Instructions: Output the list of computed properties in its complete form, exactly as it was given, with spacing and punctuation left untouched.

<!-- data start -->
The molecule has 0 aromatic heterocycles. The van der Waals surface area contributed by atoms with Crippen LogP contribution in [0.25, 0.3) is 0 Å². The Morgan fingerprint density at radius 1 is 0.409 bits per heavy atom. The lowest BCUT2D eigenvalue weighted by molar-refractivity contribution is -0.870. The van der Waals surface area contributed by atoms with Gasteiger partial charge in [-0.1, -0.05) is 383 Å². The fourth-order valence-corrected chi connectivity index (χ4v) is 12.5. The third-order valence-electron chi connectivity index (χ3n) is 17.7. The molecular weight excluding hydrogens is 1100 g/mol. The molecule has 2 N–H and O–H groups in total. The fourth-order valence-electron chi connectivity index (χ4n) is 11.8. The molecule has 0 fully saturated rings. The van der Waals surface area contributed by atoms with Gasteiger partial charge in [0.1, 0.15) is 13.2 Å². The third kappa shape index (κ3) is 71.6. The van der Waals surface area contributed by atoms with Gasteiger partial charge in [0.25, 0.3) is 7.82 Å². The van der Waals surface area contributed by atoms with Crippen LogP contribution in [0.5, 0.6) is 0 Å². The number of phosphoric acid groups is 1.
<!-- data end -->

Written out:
The molecule has 0 aromatic heterocycles. The van der Waals surface area contributed by atoms with Crippen LogP contribution in [0.25, 0.3) is 0 Å². The Morgan fingerprint density at radius 1 is 0.409 bits per heavy atom. The lowest BCUT2D eigenvalue weighted by molar-refractivity contribution is -0.870. The van der Waals surface area contributed by atoms with Gasteiger partial charge in [-0.1, -0.05) is 383 Å². The fourth-order valence-corrected chi connectivity index (χ4v) is 12.5. The third-order valence-electron chi connectivity index (χ3n) is 17.7. The molecular weight excluding hydrogens is 1100 g/mol. The molecule has 2 N–H and O–H groups in total. The fourth-order valence-electron chi connectivity index (χ4n) is 11.8. The molecule has 0 fully saturated rings. The van der Waals surface area contributed by atoms with Gasteiger partial charge in [0.1, 0.15) is 13.2 Å². The third kappa shape index (κ3) is 71.6. The van der Waals surface area contributed by atoms with Gasteiger partial charge in [0.25, 0.3) is 7.82 Å². The van der Waals surface area contributed by atoms with Crippen LogP contribution in [0.5, 0.6) is 0 Å². The number of phosphoric acid groups is 1.